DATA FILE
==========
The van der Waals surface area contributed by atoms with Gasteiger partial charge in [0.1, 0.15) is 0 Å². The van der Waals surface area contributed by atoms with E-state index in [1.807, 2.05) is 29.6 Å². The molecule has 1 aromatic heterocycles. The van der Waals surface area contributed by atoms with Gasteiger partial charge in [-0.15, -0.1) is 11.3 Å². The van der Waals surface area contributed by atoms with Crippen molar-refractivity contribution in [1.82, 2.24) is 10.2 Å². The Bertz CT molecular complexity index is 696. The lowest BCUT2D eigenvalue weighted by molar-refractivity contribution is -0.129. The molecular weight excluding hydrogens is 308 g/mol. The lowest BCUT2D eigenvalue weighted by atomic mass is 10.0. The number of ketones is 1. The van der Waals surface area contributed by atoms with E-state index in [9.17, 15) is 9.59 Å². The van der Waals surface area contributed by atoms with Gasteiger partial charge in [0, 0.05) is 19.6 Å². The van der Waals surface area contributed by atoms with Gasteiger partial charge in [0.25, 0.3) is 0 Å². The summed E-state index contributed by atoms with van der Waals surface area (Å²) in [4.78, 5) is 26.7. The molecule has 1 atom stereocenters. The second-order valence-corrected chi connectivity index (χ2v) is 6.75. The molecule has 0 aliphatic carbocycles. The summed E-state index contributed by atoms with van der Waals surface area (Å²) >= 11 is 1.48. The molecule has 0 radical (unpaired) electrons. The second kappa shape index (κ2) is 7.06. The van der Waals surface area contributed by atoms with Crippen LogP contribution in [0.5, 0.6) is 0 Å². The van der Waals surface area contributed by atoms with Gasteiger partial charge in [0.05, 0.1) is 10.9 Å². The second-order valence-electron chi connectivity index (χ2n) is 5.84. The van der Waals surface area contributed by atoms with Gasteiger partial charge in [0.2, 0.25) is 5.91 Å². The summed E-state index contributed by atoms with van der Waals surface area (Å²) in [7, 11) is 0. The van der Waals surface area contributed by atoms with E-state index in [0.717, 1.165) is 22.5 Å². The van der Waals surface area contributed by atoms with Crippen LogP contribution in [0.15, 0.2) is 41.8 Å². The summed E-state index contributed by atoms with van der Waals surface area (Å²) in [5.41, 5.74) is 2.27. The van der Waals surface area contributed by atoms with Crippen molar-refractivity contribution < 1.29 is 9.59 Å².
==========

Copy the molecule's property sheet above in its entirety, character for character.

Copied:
The van der Waals surface area contributed by atoms with Gasteiger partial charge in [0.1, 0.15) is 0 Å². The van der Waals surface area contributed by atoms with E-state index in [1.807, 2.05) is 29.6 Å². The molecule has 1 aromatic heterocycles. The van der Waals surface area contributed by atoms with Gasteiger partial charge in [-0.15, -0.1) is 11.3 Å². The van der Waals surface area contributed by atoms with Crippen molar-refractivity contribution in [1.82, 2.24) is 10.2 Å². The Bertz CT molecular complexity index is 696. The lowest BCUT2D eigenvalue weighted by molar-refractivity contribution is -0.129. The molecular weight excluding hydrogens is 308 g/mol. The lowest BCUT2D eigenvalue weighted by atomic mass is 10.0. The number of ketones is 1. The van der Waals surface area contributed by atoms with E-state index in [9.17, 15) is 9.59 Å². The van der Waals surface area contributed by atoms with Gasteiger partial charge in [0, 0.05) is 19.6 Å². The van der Waals surface area contributed by atoms with Gasteiger partial charge in [0.25, 0.3) is 0 Å². The summed E-state index contributed by atoms with van der Waals surface area (Å²) in [4.78, 5) is 26.7. The molecule has 1 atom stereocenters. The second-order valence-corrected chi connectivity index (χ2v) is 6.75. The molecule has 0 aliphatic carbocycles. The summed E-state index contributed by atoms with van der Waals surface area (Å²) >= 11 is 1.48. The molecule has 0 radical (unpaired) electrons. The second kappa shape index (κ2) is 7.06. The van der Waals surface area contributed by atoms with Crippen LogP contribution in [0.5, 0.6) is 0 Å². The van der Waals surface area contributed by atoms with Gasteiger partial charge in [0.05, 0.1) is 10.9 Å². The second-order valence-electron chi connectivity index (χ2n) is 5.84. The van der Waals surface area contributed by atoms with Gasteiger partial charge in [0.2, 0.25) is 5.91 Å². The summed E-state index contributed by atoms with van der Waals surface area (Å²) in [7, 11) is 0. The van der Waals surface area contributed by atoms with E-state index in [0.717, 1.165) is 22.5 Å². The van der Waals surface area contributed by atoms with Crippen LogP contribution in [0.15, 0.2) is 41.8 Å². The summed E-state index contributed by atoms with van der Waals surface area (Å²) in [5.41, 5.74) is 2.27. The van der Waals surface area contributed by atoms with Crippen molar-refractivity contribution < 1.29 is 9.59 Å².